This week, The Heritage Foundation's Rob Bluey obtained a four-page strategy memo that outlines a White House-coordinated campaign to force an unwilling public to accept Obamacare. Once again, all the strategies by the Administration and its liberal allies involve how better to message this hated law as the anniversary of its passage approaches and the Supreme Court hears oral arguments on its constitutionality. If only the Administration put this much effort into lowering the price of gas or creating jobs.
The memo identifies the White House's target audience -- seniors, women, and young adults -- with a goal of "increas[ing] overall public support for the law by making the benefits of the law (and consequences of taking those benefits away) tangible by featuring stories of real people impacted." The effort will focus on two key issues:
"Remind people that the law is already benefiting millions of Americans by providing health care coverage, reducing costs and providing access to healthcare coverage. This message will include the ideas that these are benefits that politicians/the Court art (sic) are trying to take away from average Americans."
"Frame the Supreme Court oral arguments in terms of real people and real benefits that would be lost if the law were overturned. While lawyers will be talking about the individual responsibility piece of the law and the legal precedence, organizations on the ground should continue to focus on these more tangible results of the law."
The White House and its allies have a lot of persuading to do. The American people have come to their own conclusion about Obamacare -- the law was a serious mistake, and it's time for it to go.
Polling data shows the extent of the opposition. Fifty-three percent of Americans favor repeal, more than half of Americans say that the Supreme Court should strike down the mandate, 57 percent believe religious-affiliated employers should be exempt from the law's anti-conscience mandate, 51 percent support a religious and moral exemption for all employers, and 60 percent of physicians believe the law will have a negative impact on overall patient care.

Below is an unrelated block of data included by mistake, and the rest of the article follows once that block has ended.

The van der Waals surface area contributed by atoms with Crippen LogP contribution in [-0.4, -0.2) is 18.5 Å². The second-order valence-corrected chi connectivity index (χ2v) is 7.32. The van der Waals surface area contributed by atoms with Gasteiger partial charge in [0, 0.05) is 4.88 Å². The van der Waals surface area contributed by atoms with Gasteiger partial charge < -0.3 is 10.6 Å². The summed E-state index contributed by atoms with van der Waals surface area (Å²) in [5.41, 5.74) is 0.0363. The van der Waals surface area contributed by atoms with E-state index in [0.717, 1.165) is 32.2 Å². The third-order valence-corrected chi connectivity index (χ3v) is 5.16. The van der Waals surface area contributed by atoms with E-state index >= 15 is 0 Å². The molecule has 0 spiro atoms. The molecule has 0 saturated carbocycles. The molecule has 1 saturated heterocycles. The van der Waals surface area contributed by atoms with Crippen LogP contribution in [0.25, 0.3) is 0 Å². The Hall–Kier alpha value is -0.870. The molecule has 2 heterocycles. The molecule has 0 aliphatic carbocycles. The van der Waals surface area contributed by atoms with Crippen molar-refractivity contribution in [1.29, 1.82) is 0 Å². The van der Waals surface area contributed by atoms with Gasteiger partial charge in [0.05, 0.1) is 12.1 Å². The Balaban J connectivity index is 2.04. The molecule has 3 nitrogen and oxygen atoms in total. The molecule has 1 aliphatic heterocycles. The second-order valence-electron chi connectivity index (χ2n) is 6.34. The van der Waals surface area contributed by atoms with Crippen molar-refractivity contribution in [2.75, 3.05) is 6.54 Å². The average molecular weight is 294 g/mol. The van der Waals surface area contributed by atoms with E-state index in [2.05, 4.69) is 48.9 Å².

There's good reason for their opposition. The latest news of Obamacare's impact came from a Congressional Budget Office (CBO) report released this week. In one of the CBO's reported scenarios, 20 million Americans could lose their employer-sponsored health benefits, and 49 million more Americans could become dependent on government-sponsored health care. And it won't come cheaply for American taxpayers. Projecting through 2022, Obamacare could cost as much as $2.134 trillion, and individual and employer mandate penalties could hit $221 billion.
Then there's the issue of the unconstitutional individual mandate that forces Americans to buy government dictated health insurance or pay a penalty, as well as the anti-conscience mandate that religious employers, including schools, hospitals, and charities, must provide abortion-inducing drugs and contraception despite the fact that such services totally contradict many of these groups' core religious beliefs.
Under Obamacare, costs will go up, people will lose the coverage they have, and quality of care will decline. Individuals and businesses will face penalties, seniors will feel the effects of Obamacare's cuts to Medicare, doctors will suffer from increased regulation and lower government reimbursement for services, taxpayers will face new taxes, jobs will be lost, millions of Americans will remain uninsured and stuck in overcrowded emergency rooms, religious institutions and the faithful will suffer the loss of their religious liberties, and future generations will pay the costs.
That's not the message you'll see and hear next week as the White House and its supporters descend on Washington and take to the airwaves in defense of Obamacare. But as much as they'd like to portray their efforts as a grassroots groundswell in defense of the President's law, we know that it's a highly coordinated effort to preserve an unconstitutional affront to the American people.